Thursday, 2 August 2012

Start Me Up 1981

It seemed obvious to me that you'd start the Olympics with this. Of course the big story took over, the propaganda, but if you could have just got the Stones to play flash, street fighting man, brown sugar, honky tonk and this, you would have the quintet of greatest late twentieth century rock tunes in open tuning (whatever that is) and you would have 'the set' always good to have the set like in maths (OK you might include 'All Down The Line' but that would be just for air guitar aficionados) and you would have the thing perfectly done and dusted.
I have a 7" of this little baby and it is the most perfect thing I play. Partly I love the fact it's a single and it has bags of room in the sound and there is no rumble at all, the band sound like they are in the room, and there is terrific thing going on inside the band, something I hear very rarely indeed, Keef calls it weaving I believe. For those who haven't a clue what that might mean, another example is found very briefly during the latter stages of Aerosmith's Love in an Elevator, but only just. It something to do with everybody doing different things but sounding absolutely together. I'm no musician, but it sounds bloody marvellous (and very difficult) to me. This record is just something else, and I don't have to worry about the rest of the crap on Tattoo You with just the single to hand, and I just love the sleeve. Bought it for a couple of quid on e-bay only a month ago.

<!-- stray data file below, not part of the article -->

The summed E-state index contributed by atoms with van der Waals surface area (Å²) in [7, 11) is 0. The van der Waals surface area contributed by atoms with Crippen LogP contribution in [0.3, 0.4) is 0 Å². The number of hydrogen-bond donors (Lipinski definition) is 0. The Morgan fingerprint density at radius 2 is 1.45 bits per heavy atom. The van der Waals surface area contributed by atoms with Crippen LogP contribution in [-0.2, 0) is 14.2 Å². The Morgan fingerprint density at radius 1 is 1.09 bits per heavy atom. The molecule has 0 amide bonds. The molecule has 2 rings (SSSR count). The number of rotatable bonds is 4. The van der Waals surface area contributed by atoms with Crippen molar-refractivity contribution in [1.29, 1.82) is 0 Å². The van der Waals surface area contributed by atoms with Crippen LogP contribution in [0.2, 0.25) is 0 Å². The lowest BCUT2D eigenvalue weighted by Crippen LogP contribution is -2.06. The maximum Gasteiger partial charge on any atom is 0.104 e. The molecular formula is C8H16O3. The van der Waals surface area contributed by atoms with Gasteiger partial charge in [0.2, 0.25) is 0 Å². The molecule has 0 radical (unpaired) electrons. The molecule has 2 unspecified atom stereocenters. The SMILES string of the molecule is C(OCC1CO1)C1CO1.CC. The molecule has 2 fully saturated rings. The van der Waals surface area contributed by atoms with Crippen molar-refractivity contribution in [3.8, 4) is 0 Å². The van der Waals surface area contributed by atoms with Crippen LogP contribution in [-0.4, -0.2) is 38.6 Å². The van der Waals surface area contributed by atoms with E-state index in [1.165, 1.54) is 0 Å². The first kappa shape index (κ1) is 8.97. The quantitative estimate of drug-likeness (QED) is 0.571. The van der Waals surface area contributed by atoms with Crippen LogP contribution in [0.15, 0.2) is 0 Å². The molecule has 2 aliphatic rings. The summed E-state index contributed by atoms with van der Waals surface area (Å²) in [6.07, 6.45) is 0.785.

It took at least six years to record, starting out as reggae track around Black and Blue '74/5, but finally saw the final cut on the same day/night/whatever as Miss You, and then was saved for Tattoo You. Good things take a while, clearly, but I cannot imagine a day that puts down both Miss You and Start Me Up. Must have just about the finest day/night/whatever any band could have. It is still talked about with the same reverence as flash and so on in the great chronologies. The last great attempt to follow it is probably 'Between a Rock and a Hard Place' (1999).

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